Turkey recruiting Syrians to guard troops and facilities in Azerbaijan
Hundreds of Syrian rebels and civilians are being sent by Turkey to Azerbaijan to guard Turkish troops and strategic assets, with suspicions that they may soon find themselves in the current Nagorno-Karabakh clashes, Middle East Eye has learnt.
A source based in Turkey with direct knowledge said that private contractors have been hiring Syrians for work in Azerbaijan since last month. All of the sources contacted by MEE spoke on condition of anonymity due to the sensitivity of the subject.
“They have gathered individuals, some civilians and former fighters, to train them as security guards with a monthly payment of $600. The first group who completed its training has been already dispatched,” the source said. A Syrian activist in Idlib province confirmed that, saying the first batch contained 300 fighters and two more groups were ready to be deployed.
'They have gathered individuals, some civilians and former fighters, to train them as security guards with a monthly payment of $600. The first group who completed its training has been already dispatched'
- Turkish-based source
Rebels are mainly exiting through the Kilis border crossing, where Turkey has established a military base in the Aleppo countryside. From there, the fighters enter Turkish territory, where they sign contracts with private security companies.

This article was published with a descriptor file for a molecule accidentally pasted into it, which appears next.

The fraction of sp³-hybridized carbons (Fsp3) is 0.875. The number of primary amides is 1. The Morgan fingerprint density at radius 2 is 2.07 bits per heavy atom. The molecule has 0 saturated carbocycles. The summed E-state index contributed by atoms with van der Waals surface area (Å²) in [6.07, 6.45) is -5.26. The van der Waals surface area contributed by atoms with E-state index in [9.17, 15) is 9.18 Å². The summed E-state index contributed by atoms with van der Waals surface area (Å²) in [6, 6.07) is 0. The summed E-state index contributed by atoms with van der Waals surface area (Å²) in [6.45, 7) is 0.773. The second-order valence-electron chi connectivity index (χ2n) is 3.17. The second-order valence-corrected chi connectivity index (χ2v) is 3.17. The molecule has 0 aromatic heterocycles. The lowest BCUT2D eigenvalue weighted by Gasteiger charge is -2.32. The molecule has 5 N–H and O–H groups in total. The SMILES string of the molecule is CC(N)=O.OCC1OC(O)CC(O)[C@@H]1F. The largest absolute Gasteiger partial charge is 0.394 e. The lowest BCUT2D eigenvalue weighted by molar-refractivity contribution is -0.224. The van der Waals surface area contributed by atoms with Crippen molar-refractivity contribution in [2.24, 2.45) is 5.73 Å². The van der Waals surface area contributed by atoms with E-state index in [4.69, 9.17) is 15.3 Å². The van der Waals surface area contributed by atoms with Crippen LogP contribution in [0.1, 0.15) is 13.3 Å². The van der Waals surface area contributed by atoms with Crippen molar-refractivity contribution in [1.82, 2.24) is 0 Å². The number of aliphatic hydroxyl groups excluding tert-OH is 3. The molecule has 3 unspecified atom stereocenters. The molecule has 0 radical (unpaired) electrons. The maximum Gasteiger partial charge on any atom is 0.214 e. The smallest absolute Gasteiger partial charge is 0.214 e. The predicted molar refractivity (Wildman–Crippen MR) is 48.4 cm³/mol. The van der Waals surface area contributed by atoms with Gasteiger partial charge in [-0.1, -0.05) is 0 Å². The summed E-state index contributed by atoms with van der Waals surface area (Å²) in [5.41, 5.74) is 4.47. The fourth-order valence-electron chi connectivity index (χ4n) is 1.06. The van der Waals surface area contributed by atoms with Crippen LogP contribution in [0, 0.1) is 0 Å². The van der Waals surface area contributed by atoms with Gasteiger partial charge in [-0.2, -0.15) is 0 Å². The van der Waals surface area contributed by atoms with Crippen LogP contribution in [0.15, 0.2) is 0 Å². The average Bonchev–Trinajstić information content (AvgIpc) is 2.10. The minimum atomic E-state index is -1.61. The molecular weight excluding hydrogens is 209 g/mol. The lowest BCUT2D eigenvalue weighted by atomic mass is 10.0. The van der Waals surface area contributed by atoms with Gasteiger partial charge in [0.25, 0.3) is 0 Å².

According to the Turkey-based source, Ankara can absolve itself from legal repercussions by employing Syrians via private contractors, as the government can only deploy troops with parliamentary authorisation.
“I don’t think they will be deployed to the front because there are civilians among them who didn’t get combat training. They only got the training for security guard. They have been sent to Azerbaijan well before the latest tensions,” the source said.
However, sources in Syria said rebels were signing up with the full expectation to fight.
Heavy fighting broke out between Azerbaijan and Armenian forces in Nagorno-Karabakh, a disputed mountainous area, on Sunday and clashes are ongoing. Scores have been killed on both sides.
The salaries offered Syrians are disputed, but sources in Syria told MEE that rebels were told they could earn between $1,000-$2,000 a month. Broken by a string of losses over the nine-year war, many Syrian opposition groups are able to pay their fighters less than $100.
A third battlefront